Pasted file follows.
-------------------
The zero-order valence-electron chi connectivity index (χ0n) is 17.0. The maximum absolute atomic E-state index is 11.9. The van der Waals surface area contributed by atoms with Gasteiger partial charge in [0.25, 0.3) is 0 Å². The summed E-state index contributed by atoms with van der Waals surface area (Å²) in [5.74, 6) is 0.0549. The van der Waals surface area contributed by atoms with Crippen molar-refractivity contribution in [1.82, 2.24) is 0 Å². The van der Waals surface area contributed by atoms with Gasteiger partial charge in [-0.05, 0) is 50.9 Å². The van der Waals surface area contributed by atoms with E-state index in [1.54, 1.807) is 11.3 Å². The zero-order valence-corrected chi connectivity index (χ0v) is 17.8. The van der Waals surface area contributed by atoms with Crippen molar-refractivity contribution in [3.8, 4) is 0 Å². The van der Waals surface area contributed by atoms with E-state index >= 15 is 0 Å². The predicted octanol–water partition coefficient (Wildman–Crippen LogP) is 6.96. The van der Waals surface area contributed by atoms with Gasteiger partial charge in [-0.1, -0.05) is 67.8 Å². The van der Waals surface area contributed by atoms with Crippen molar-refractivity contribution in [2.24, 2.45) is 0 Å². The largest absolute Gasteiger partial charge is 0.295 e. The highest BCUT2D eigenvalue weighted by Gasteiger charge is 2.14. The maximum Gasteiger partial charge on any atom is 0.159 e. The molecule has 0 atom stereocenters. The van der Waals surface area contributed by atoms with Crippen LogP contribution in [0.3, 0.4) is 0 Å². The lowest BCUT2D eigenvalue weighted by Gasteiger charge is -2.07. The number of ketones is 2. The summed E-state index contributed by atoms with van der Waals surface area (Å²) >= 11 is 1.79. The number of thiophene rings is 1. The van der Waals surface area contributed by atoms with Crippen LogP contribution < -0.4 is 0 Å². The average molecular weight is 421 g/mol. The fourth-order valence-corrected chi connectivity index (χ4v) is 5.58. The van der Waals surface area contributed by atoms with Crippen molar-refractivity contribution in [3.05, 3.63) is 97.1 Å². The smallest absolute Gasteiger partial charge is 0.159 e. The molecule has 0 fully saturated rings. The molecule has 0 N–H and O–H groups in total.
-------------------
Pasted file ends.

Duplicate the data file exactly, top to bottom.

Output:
The zero-order valence-electron chi connectivity index (χ0n) is 17.0. The maximum absolute atomic E-state index is 11.9. The van der Waals surface area contributed by atoms with Gasteiger partial charge in [0.25, 0.3) is 0 Å². The summed E-state index contributed by atoms with van der Waals surface area (Å²) in [5.74, 6) is 0.0549. The van der Waals surface area contributed by atoms with Crippen molar-refractivity contribution in [1.82, 2.24) is 0 Å². The van der Waals surface area contributed by atoms with Gasteiger partial charge in [-0.05, 0) is 50.9 Å². The van der Waals surface area contributed by atoms with E-state index in [1.54, 1.807) is 11.3 Å². The zero-order valence-corrected chi connectivity index (χ0v) is 17.8. The van der Waals surface area contributed by atoms with Crippen molar-refractivity contribution in [3.8, 4) is 0 Å². The van der Waals surface area contributed by atoms with E-state index >= 15 is 0 Å². The predicted octanol–water partition coefficient (Wildman–Crippen LogP) is 6.96. The van der Waals surface area contributed by atoms with Gasteiger partial charge in [-0.1, -0.05) is 67.8 Å². The van der Waals surface area contributed by atoms with Crippen molar-refractivity contribution in [2.24, 2.45) is 0 Å². The largest absolute Gasteiger partial charge is 0.295 e. The highest BCUT2D eigenvalue weighted by Gasteiger charge is 2.14. The maximum Gasteiger partial charge on any atom is 0.159 e. The molecule has 0 atom stereocenters. The van der Waals surface area contributed by atoms with Crippen LogP contribution in [0.3, 0.4) is 0 Å². The lowest BCUT2D eigenvalue weighted by Gasteiger charge is -2.07. The number of ketones is 2. The summed E-state index contributed by atoms with van der Waals surface area (Å²) >= 11 is 1.79. The number of thiophene rings is 1. The van der Waals surface area contributed by atoms with Crippen LogP contribution < -0.4 is 0 Å². The average molecular weight is 421 g/mol. The fourth-order valence-corrected chi connectivity index (χ4v) is 5.58. The van der Waals surface area contributed by atoms with Crippen molar-refractivity contribution in [3.05, 3.63) is 97.1 Å². The smallest absolute Gasteiger partial charge is 0.159 e. The molecule has 0 fully saturated rings. The molecule has 0 N–H and O–H groups in total.